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Virus could force Olympics cancellation, says top Japanese politician

 Virus could force Olympics cancellation, says top Japanese politician In this file photo taken on July 22, 2018 Mascots for the Tokyo 2020 Olympics Games Miraitowa (centre left) and Someity (centre righ) appear at their debut event in Tokyo. From the ecstasy of being awarded the Olympics to the agony of coronavirus postponement, the Tokyo Games have faced many hurdles -- and there's still no guarantee they will go ahead. (Agence France Presse/Kazuhiro Nogi)
News Desk
Tokyo, Japan   ●   Thu, April 15, 2021 2021-04-15 11:52 21 99d7d57c053835b58634634621e49782 2 Sports virus,COVID-19,Olympics,Japan Free

A top member of Japan's ruling party has warned the Tokyo Olympics could be cancelled if they are "no longer possible" as virus cases spike in the country, media reported Thursday.

"We need to cancel without hesitation if it's no longer possible," Jiji Press agency quoted Toshihiro Nikai as saying.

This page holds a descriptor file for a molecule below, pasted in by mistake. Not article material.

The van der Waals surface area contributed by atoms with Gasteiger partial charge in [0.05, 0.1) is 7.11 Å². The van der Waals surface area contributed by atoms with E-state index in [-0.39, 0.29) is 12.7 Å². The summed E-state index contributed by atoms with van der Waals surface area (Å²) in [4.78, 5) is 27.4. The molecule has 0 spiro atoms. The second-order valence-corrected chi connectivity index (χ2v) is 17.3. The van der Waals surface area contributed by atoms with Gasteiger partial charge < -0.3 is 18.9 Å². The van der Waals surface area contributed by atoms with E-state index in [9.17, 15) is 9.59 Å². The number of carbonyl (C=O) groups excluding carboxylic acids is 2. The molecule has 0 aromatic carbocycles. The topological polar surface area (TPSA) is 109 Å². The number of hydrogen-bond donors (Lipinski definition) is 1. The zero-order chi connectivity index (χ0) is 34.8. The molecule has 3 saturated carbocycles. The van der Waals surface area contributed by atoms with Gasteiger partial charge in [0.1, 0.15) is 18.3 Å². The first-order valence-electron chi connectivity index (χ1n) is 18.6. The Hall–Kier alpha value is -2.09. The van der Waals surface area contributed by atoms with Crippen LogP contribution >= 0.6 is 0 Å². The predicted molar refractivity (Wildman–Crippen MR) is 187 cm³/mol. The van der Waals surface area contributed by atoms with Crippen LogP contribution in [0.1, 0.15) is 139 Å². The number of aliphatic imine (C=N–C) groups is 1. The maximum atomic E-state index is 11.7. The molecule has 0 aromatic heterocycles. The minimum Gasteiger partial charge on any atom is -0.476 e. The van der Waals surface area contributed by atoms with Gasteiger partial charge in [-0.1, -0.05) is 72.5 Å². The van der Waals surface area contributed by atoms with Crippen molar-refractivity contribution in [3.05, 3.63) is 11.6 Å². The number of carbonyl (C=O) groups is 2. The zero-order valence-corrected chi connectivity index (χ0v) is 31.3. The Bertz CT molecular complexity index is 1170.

"If infections spread because of the Olympics, I don't know what the Olympics is for," added Nikai, who is the Liberal Democratic Party's secretary general and second most powerful figure.

The comments were reportedly made during the recording of a television programme.

"It's important for Japan to foster excitement with support from the public, and it's an opportunity," the Mainichi newspaper quoted Nikai as saying.

"We definitely want to make it a success," he added, according to the daily, while warning "there are many issues to solve."

The remarks come 99 days before the pandemic-postponed Games open on July 23, and with rising concern in Japan about a spike in virus cases.

Record numbers of infections have been reported in Osaka in recent days, and the government has been forced to authorise new restrictions just weeks after lifting a virus state of emergency.

The surge has already forced the Olympic torch relay off public roads in Osaka, and a city in western Japan also announced Wednesday that it would cancel the public event.

Olympic organisers insist the Games can be held safely and have released virus rulebooks to allay public fears.

They point out sporting events are continuing in Japan, but opinion polls show a majority of Japanese favour a postponement or cancellation of the Games.